3rd Annual delicious Feria de Los Moles – Battling it out are the states of Puebla vs. Oaxaca

3rd Annual delicious Feria de Los Moles – Battling it out are the states of Puebla vs. Oaxaca

{The most exquisite event of Mexican cuisine, taste and tradition}

October 10, 2010 at Placita Olvera in Los Angeles, CA

More than 15,000 people of all ages gather annually for this tasty event. This year, La Feria de Los Moles will also include several family attractions and traditional activities, a kids area, folkloric performances, and an array of vendors offering the best in traditional Mexican gastronomy.

Vesper Public Relations. Los Angeles, Monday, October 4, 2010. – The third edition of the most appealing and delicious event showcasing the taste and tradition of Mexican cuisine, La Feria de Los Moles: Puebla vs. Oaxaca, will take place on October 10, 2010, at Placita Olvera, the historic birthplace of Los Angeles, CA.

More than 15,000 people of all ages participate in this delicious event. This year will feature traditional activities, folk music, fun for the whole family, and host of options of Mexican traditional cuisine.

La Feria de Los Moles attracts thousands of families looking to celebrate Mexican culture along with entertainment, music, folklore, and, of course, the rich culinary experience that Mexico offers.

With diversity in mind and to showcase a wealth of options of one particular dish in the Mexican culinary repertoire, the Mole competition will take place between the states of Puebla and Oaxaca, two cities known specifically for their unforgettable moles.

La Feria de Los Moles was established not only to show the delicious Mexican cuisine and tradition, but also to support the educational and health issues that affect the immigrant communities of Puebla and Oaxaca, as the event is professionally organized by the local immigrant communities from both Mexican states.

Mole (pronounced “moh-leh”) is a delicious dish that offers a unique flavor that represents the richness and diversity of Mexican culture and cuisine, combining its indigenous essence and Spanish ancestry.

History of La Feria de Los Moles:

Puebla and Oaxaca, two states rich in gastronomy, united via The Poblanos Exterior Union (UPEXT), and organization that then invited the Oaxacan Business Association (AON) to join forces and present the first Mole Fair, which was titled “De Mole A Mole” (“From Mole to Mole”) and took place at Placita Olvera in Los Angeles, California, on October 12, 2008 (Columbus Day), marking an unprecedented event.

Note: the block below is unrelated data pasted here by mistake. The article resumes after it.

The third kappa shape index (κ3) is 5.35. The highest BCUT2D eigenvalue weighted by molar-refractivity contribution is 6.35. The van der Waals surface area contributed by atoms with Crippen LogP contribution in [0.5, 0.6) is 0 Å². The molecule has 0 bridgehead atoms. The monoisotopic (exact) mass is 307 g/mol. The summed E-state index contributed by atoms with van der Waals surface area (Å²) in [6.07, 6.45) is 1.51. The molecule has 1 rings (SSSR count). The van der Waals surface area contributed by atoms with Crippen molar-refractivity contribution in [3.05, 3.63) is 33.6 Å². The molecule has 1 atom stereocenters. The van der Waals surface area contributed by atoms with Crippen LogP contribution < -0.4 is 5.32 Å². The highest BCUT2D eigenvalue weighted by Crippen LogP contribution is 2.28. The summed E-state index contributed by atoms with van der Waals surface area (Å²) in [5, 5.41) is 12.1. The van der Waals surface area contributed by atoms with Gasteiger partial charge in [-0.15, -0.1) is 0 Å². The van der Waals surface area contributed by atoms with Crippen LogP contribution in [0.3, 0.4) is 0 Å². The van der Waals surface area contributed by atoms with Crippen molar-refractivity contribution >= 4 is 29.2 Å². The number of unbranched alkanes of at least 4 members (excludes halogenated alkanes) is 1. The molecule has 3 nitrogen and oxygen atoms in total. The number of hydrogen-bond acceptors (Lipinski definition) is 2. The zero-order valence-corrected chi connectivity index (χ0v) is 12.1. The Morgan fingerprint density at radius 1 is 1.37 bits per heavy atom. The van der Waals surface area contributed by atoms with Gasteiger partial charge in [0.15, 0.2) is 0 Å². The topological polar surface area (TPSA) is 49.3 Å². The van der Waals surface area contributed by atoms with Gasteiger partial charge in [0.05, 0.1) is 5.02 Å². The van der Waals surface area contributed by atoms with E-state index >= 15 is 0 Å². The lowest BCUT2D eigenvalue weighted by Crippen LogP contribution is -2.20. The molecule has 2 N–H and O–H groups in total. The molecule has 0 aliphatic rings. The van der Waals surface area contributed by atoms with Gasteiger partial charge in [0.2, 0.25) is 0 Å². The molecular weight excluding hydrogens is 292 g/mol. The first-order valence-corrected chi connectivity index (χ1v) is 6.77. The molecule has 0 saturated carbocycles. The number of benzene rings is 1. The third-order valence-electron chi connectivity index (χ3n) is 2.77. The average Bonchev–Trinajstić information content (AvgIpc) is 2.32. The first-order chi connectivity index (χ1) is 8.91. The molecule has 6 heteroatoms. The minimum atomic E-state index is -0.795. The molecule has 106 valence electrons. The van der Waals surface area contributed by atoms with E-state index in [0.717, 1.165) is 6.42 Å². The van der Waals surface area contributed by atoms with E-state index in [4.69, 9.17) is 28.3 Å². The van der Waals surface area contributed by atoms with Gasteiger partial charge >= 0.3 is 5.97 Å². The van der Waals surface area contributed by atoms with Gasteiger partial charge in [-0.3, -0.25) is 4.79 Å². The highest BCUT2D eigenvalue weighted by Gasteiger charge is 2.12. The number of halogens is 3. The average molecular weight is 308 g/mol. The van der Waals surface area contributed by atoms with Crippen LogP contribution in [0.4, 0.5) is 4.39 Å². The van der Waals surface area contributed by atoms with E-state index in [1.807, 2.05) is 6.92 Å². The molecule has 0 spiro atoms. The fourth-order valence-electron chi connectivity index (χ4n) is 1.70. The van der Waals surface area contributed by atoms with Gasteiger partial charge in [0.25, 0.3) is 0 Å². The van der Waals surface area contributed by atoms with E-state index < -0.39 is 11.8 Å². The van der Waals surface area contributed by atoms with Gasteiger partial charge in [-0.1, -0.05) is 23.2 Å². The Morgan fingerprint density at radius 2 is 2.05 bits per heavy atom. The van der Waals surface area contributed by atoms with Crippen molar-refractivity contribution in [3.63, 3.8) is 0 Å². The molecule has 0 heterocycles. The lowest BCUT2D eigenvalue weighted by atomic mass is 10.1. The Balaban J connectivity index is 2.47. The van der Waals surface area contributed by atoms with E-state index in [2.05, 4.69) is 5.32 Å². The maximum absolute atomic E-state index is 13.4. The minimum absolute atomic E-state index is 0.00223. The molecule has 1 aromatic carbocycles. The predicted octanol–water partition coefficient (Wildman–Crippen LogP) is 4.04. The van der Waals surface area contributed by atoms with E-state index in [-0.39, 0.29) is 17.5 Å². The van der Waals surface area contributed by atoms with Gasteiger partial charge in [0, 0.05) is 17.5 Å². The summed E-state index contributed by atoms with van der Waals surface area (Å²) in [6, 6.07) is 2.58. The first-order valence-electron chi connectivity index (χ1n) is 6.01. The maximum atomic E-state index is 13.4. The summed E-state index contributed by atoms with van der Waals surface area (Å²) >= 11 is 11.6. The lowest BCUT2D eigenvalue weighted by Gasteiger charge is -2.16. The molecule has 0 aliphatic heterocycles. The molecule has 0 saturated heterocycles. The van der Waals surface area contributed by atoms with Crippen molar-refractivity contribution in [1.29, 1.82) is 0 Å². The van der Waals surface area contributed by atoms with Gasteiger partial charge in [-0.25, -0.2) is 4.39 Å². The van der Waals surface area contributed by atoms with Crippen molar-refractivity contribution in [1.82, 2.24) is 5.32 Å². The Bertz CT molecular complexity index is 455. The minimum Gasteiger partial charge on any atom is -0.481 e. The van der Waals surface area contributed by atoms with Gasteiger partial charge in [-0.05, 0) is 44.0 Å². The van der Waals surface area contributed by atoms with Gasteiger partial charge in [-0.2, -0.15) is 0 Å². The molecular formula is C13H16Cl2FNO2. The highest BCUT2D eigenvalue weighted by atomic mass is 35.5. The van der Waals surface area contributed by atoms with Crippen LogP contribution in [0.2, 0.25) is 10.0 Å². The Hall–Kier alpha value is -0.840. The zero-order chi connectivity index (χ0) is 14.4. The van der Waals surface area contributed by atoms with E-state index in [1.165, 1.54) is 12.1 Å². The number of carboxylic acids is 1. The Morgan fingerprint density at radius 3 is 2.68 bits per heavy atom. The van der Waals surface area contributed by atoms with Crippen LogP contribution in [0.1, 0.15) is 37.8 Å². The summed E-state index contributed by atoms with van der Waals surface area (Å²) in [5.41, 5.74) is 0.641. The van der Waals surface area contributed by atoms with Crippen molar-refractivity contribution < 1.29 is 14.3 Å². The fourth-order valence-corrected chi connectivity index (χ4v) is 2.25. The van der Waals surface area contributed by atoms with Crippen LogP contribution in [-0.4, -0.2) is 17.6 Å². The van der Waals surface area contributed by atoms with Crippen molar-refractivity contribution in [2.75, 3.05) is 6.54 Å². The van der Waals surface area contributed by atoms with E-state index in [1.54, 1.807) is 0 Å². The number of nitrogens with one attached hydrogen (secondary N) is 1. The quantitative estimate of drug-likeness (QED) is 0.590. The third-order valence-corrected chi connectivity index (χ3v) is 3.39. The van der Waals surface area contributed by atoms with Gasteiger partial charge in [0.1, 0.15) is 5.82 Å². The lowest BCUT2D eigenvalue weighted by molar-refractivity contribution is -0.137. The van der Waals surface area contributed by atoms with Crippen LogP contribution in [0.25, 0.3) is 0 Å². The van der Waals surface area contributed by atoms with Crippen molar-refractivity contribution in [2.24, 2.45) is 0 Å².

La Feria de Los Moles is organized by the immigrant community of Puebla and Oaxaca residing in United States and is sponsored by City Councilman Jose Huizar and the Los Angeles Council of Mexican Federations in North America (COFEM).

History of the Mole:

Ancient chronicles tell the tale of the discovery of the tomato, cocoa, vanilla and spices, as well as the “molli”, an ancient Nahuatl word for an important dish of salsa. With this and taking into account that most of its ingredients come from Mexico, and that its preparation involves an important ancient utensil called “metate”, made of stone used to chop and mix all of the condiments for this sauce, it is easy to determine that mole is a dish that was born prior to the arrival of the Spanish conquistadors.

Later, during the colonial era, more ingredients such as cinnamon, cloves, pepper and almonds were added to the indigenous molli, giving birth to a new version of the dish in the state of Puebla, one that was then named “mole poblano” (“Puebla-style mole”) which combined culinary elements and flavors from both indigenous and Spanish ancestry.

After the arrival of the Spanish in the 16th century, a wide range of recipes emerged from the fusion of the Spanish and indigenous cultures. Much of the success of Mexican cuisine is due to the indigenous people’s taking special interest in the various condiments brought over by the Spaniards from the old continent, some which they successfully integrated into the traditional molli.

Thus was born a unique hybrid dish: the mole. The most famous version is the Mole Poblano, created in 1680 in the kitchen of the Convent of Santa Rosa in Puebla de los Angeles. It is said that, during the visit of the Viceroy of New Spain, the nun Sor Andrea de la Asunción had to honor him by presenting him with a stew of her own creation.

By order of the Bishop Manuel Fernández de Santa Cruz, Sor Andrea de la Asuncion had to invent a dish so special that the Viceroy would be amazed, and so the nun decided to sum up all of the luxuries of New Spain in one culinary creation made with the poblano Baroque spirit of the time. Sor Andrea de la Asunción mixed several ground chiles, spices imported from Europe, chocolate, tortilla, tomato and onions, among some 100 ingredients, resulting in  what became the homogeneous mixture of the brilliant dark red mole.

Oaxaca is a state where the most variety of moles exist, counting seven main versions  of the Republic of Mexico: Negro (black), rojo (red), coloradito (colored), mancha manteles (table cloth staining), verde (green), amarillo (yellow) and chichilo.

Visit: http://www.feriadelosmoles.com/

Mexican Federation Council– UPEXT, Instituto Oaxaca, City of Los Angeles, El Pueblo de Los Angeles, COFEM

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